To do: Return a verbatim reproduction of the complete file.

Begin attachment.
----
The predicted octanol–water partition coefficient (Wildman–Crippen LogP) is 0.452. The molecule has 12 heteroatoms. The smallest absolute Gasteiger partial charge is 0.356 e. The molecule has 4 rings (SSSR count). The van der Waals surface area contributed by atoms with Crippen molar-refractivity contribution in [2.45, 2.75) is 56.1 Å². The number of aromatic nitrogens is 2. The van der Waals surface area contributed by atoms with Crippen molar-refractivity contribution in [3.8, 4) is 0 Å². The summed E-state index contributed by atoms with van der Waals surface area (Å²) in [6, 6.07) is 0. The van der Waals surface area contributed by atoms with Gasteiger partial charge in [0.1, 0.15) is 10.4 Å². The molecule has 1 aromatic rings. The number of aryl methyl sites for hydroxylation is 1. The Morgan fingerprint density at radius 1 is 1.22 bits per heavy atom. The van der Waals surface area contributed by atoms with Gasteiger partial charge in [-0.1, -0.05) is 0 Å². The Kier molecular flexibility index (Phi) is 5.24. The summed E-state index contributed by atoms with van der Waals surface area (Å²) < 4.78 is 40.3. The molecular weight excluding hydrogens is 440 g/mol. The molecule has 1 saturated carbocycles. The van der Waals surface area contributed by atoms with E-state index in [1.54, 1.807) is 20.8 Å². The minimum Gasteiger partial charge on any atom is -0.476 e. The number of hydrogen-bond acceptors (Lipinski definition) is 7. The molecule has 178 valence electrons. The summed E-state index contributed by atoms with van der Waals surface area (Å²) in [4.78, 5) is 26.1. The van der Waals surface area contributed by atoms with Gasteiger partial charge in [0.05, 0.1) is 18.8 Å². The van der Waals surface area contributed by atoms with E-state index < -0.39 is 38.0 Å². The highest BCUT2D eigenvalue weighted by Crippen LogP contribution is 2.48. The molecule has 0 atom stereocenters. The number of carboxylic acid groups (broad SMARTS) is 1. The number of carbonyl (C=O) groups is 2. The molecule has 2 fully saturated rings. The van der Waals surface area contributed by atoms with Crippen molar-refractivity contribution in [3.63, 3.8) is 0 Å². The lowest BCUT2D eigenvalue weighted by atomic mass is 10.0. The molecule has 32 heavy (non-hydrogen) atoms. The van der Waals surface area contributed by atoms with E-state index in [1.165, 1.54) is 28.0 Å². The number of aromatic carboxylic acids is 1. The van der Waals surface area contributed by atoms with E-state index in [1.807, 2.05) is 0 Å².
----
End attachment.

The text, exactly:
The predicted octanol–water partition coefficient (Wildman–Crippen LogP) is 0.452. The molecule has 12 heteroatoms. The smallest absolute Gasteiger partial charge is 0.356 e. The molecule has 4 rings (SSSR count). The van der Waals surface area contributed by atoms with Crippen molar-refractivity contribution in [2.45, 2.75) is 56.1 Å². The number of aromatic nitrogens is 2. The van der Waals surface area contributed by atoms with Crippen molar-refractivity contribution in [3.8, 4) is 0 Å². The summed E-state index contributed by atoms with van der Waals surface area (Å²) in [6, 6.07) is 0. The van der Waals surface area contributed by atoms with Gasteiger partial charge in [0.1, 0.15) is 10.4 Å². The molecule has 1 aromatic rings. The number of aryl methyl sites for hydroxylation is 1. The Morgan fingerprint density at radius 1 is 1.22 bits per heavy atom. The van der Waals surface area contributed by atoms with Gasteiger partial charge in [-0.1, -0.05) is 0 Å². The Kier molecular flexibility index (Phi) is 5.24. The summed E-state index contributed by atoms with van der Waals surface area (Å²) < 4.78 is 40.3. The molecular weight excluding hydrogens is 440 g/mol. The molecule has 1 saturated carbocycles. The van der Waals surface area contributed by atoms with E-state index in [1.54, 1.807) is 20.8 Å². The minimum Gasteiger partial charge on any atom is -0.476 e. The number of hydrogen-bond acceptors (Lipinski definition) is 7. The molecule has 178 valence electrons. The summed E-state index contributed by atoms with van der Waals surface area (Å²) in [4.78, 5) is 26.1. The van der Waals surface area contributed by atoms with Gasteiger partial charge in [0.05, 0.1) is 18.8 Å². The van der Waals surface area contributed by atoms with E-state index < -0.39 is 38.0 Å². The highest BCUT2D eigenvalue weighted by Crippen LogP contribution is 2.48. The molecule has 0 atom stereocenters. The number of carboxylic acid groups (broad SMARTS) is 1. The number of carbonyl (C=O) groups is 2. The molecule has 2 fully saturated rings. The van der Waals surface area contributed by atoms with Crippen molar-refractivity contribution in [3.63, 3.8) is 0 Å². The lowest BCUT2D eigenvalue weighted by atomic mass is 10.0. The molecule has 32 heavy (non-hydrogen) atoms. The van der Waals surface area contributed by atoms with E-state index in [1.165, 1.54) is 28.0 Å². The number of aromatic carboxylic acids is 1. The van der Waals surface area contributed by atoms with E-state index in [1.807, 2.05) is 0 Å².